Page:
May 7th, 2012. In response to Kony 2012, Ricky the founder of our partner FRO, wrote this objective letter to Coaches Across Continents
I am writing from Pader, Uganda because I believe the recent conversation about Kony, the Lord’s Resistance Army and Invisible Children is not including the voice of those that matter most in this conversation – the people of Northern Uganda who have had their lives and families terrorized by the LRA. I know more than I would like to know about the LRA, not from watching Kony 2012 or reading insightful accounts of the conflict, but because personally I have seen it, have lived it and have been in it. I was one of the now famous “child soldiers”. I was abducted at the age of 14 years with my brother by the LRA and remained with them for nearly 2.5 years. We were picked up in front of our home, our powerless family members were burned to death in our grass-thatched house while we were forced to watch and hear them cry for help. I saw brutality beyond description; I saw tortures, rapes, killing, abduction and war. Since 1999, through Friends of Orphans I have worked to rehabilitate countless former child soldiers and others affected by the war to reverse the massive amount of damage the LRA has done to my community and our youth. I know for real how bad the LRA rebels are and I demand for the immediate end to this conflict. I believe for this to happen, OUR voices must be heard.
At this moment, more than ever, the optimism and hope of the people in northern Uganda for the end of violent conflict and return of peace in the region is more prominent than ever. This is a direct outcome of the protracted negotiation that previously took place in southern Sudan. Even though the peace talks headed by Riek Machar did not result in a peace agreement between the LRA and the government of Uganda, it has brought relative peace to Northern Uganda and people have moved back to their original villages from the refugee camps, at least for now there is no Joseph Kony in Uganda.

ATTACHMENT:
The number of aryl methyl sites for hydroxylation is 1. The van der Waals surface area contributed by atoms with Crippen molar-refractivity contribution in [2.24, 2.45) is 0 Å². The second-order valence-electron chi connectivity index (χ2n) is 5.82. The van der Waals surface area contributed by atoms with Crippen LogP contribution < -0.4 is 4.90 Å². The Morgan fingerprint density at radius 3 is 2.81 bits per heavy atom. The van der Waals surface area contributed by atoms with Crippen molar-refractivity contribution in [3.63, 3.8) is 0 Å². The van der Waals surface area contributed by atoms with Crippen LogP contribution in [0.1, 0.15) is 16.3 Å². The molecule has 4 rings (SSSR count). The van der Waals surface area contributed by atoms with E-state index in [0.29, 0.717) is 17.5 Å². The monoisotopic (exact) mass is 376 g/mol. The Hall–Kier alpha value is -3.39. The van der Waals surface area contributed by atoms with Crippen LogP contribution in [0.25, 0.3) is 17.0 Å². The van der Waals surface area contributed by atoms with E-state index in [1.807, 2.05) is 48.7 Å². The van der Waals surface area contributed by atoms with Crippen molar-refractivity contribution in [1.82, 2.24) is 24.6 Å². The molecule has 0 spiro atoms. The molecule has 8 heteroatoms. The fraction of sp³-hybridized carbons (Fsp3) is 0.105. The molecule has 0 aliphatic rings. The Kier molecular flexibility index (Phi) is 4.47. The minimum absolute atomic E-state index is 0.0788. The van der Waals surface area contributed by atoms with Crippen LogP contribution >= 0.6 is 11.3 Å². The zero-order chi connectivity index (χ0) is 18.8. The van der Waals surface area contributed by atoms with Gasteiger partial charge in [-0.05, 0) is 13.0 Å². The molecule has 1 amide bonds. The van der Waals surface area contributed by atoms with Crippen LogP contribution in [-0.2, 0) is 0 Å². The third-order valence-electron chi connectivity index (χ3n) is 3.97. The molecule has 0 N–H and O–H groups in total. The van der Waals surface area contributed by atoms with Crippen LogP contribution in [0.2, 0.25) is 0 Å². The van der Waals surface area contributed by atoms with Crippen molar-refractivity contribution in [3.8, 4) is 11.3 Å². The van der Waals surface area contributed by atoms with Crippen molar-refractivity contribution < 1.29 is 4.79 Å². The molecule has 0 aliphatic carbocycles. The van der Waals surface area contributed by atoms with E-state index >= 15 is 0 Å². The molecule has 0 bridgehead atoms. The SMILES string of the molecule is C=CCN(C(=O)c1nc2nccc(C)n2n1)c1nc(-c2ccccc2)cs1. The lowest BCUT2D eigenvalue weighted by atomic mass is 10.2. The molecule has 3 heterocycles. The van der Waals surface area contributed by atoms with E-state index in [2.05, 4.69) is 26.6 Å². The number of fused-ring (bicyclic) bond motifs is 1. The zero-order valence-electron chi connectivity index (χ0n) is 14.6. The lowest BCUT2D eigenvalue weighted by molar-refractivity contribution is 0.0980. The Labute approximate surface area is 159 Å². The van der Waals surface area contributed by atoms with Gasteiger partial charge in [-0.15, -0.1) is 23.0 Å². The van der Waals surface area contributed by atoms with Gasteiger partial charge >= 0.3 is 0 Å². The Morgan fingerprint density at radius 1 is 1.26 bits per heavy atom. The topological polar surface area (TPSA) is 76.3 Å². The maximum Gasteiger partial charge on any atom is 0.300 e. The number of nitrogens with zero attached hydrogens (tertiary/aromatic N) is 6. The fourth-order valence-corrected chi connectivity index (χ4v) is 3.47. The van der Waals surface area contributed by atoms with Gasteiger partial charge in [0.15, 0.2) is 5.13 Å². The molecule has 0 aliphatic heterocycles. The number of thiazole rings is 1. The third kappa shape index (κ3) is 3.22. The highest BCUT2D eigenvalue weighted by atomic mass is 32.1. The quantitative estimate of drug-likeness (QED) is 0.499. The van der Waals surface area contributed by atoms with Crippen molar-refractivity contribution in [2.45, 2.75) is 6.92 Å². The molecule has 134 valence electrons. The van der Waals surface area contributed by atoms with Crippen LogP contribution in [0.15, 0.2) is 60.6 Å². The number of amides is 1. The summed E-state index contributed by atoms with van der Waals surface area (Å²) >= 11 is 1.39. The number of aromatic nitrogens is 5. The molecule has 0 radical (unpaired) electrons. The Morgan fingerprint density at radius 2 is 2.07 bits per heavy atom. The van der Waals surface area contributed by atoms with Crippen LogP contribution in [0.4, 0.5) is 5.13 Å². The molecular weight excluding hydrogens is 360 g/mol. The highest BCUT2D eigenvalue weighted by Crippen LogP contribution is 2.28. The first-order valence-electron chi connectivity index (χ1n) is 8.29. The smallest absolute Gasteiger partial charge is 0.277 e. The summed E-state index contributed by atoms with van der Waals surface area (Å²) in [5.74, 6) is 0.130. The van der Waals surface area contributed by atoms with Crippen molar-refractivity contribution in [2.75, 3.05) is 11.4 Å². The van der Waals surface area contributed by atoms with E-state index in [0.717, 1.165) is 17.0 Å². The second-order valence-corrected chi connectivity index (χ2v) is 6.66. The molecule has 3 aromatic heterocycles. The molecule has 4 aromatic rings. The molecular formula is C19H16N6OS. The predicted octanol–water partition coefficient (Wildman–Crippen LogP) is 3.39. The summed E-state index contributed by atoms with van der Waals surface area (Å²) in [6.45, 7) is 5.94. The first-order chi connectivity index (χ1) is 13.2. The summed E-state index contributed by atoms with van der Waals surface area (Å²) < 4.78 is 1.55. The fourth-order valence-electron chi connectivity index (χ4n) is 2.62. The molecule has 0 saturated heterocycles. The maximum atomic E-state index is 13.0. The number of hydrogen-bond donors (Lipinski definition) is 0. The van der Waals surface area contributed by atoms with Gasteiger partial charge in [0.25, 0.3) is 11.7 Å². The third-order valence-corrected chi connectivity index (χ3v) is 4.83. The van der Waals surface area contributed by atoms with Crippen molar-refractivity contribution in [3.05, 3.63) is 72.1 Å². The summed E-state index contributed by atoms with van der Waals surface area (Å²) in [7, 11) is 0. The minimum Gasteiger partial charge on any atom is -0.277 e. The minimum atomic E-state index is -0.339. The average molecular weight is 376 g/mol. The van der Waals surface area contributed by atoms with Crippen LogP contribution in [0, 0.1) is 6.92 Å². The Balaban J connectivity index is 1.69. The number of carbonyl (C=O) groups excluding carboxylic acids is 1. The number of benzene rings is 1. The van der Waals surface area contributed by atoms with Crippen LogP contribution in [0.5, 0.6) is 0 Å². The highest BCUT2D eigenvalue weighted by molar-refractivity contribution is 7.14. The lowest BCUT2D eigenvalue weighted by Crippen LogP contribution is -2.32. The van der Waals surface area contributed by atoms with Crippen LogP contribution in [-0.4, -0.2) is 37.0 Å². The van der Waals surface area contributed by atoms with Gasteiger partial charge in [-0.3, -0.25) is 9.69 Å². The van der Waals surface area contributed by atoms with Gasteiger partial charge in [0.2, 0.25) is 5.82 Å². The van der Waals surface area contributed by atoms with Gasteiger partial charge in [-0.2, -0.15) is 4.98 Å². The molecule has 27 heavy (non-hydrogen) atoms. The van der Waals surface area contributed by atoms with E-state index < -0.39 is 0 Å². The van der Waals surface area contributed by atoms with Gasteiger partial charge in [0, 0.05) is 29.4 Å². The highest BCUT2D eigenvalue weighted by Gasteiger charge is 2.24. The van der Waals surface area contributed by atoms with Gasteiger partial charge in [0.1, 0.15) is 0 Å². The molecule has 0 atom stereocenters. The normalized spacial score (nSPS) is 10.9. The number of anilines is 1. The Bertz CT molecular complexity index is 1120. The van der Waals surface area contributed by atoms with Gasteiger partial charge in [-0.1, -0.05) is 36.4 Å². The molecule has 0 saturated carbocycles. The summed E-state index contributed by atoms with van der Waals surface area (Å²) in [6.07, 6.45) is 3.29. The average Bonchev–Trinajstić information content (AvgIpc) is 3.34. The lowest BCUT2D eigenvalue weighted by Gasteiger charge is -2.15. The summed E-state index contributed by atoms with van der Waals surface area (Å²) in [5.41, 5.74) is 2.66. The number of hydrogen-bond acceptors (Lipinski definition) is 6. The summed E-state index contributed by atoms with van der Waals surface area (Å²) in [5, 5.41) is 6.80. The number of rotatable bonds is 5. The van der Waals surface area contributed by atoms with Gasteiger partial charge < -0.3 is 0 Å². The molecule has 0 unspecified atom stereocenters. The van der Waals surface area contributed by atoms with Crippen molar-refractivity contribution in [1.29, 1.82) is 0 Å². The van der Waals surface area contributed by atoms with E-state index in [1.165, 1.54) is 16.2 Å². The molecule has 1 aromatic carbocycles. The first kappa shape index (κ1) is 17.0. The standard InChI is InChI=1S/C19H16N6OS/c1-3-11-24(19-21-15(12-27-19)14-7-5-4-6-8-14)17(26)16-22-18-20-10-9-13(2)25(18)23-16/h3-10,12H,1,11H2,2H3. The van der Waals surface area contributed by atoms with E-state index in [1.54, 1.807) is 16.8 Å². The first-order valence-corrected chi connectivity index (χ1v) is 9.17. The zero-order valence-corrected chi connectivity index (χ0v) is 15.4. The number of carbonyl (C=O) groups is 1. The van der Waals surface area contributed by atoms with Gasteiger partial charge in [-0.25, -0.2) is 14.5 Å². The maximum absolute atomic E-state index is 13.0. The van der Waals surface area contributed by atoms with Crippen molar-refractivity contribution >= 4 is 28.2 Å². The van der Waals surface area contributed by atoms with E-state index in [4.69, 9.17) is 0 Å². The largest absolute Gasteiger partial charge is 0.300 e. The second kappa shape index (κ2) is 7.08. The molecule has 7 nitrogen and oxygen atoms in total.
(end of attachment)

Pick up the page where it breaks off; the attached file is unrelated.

I support the peaceful means of ending this conflict rather than the military approach. I encourage it continually since it has brought tangible results and has saved many lives that would have been otherwise lost to the war. The people of Northern Uganda believe more in a peaceful means of resolving this conflict because it has been tried and it has worked, they have seen the result.
Invisible Children are known in Northern Uganda as a scholar organization supporting former abductees education, which much needed in the region. But they are not known as a peace building organization and I do not think they have experiences with peace building and conflict resolution methods. I totally disagree with their approach of military action as a mean to end this conflict. Since 1989 the government of Uganda has been consistently used military campaigns against Kony including major operations like operation Iron Fist and Lightening Thunder. Operation Lightening Thunder was highly expected to end the war by either capturing Kony alive or killing him. This was carried out by UPDF (Uganda army), DR Congo army and the SPLA southern Sudan army on Kony in DR Congo with the technical support from the USA government and still it failed and instead spread the atrocities to Central African Republic as Kony relocated there. The only known result of the military attacks on Kony is dispersing the rebels into smaller groups from their base resulting in all kinds of atrocities on civilians including the Baralonyo attack in Lira district, (http://ugandaradionetwork.com/a/story.php?s=34980) the Kanga Pa-aculu attack in Pader district and many others where a lot of civilians lost their lives. It is also well known that a majority of the LRA soldiers are abducted children, he uses these abducted children as a shield to protect himself from any military attacks, as a result any attack will be on the abducted children.